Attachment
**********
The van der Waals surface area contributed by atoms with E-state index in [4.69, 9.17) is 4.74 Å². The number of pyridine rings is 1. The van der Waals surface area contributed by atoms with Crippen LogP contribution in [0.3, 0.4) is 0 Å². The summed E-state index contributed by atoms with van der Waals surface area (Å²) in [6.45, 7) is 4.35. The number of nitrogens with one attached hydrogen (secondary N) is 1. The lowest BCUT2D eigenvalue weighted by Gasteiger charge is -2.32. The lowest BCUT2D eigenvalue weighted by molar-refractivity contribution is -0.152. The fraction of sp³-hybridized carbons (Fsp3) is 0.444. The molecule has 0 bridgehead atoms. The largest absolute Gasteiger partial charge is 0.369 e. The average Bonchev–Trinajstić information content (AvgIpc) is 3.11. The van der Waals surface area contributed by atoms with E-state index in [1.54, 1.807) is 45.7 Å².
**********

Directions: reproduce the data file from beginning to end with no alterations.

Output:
The van der Waals surface area contributed by atoms with E-state index in [4.69, 9.17) is 4.74 Å². The number of pyridine rings is 1. The van der Waals surface area contributed by atoms with Crippen LogP contribution in [0.3, 0.4) is 0 Å². The summed E-state index contributed by atoms with van der Waals surface area (Å²) in [6.45, 7) is 4.35. The number of nitrogens with one attached hydrogen (secondary N) is 1. The lowest BCUT2D eigenvalue weighted by Gasteiger charge is -2.32. The lowest BCUT2D eigenvalue weighted by molar-refractivity contribution is -0.152. The fraction of sp³-hybridized carbons (Fsp3) is 0.444. The molecule has 0 bridgehead atoms. The largest absolute Gasteiger partial charge is 0.369 e. The average Bonchev–Trinajstić information content (AvgIpc) is 3.11. The van der Waals surface area contributed by atoms with E-state index in [1.54, 1.807) is 45.7 Å².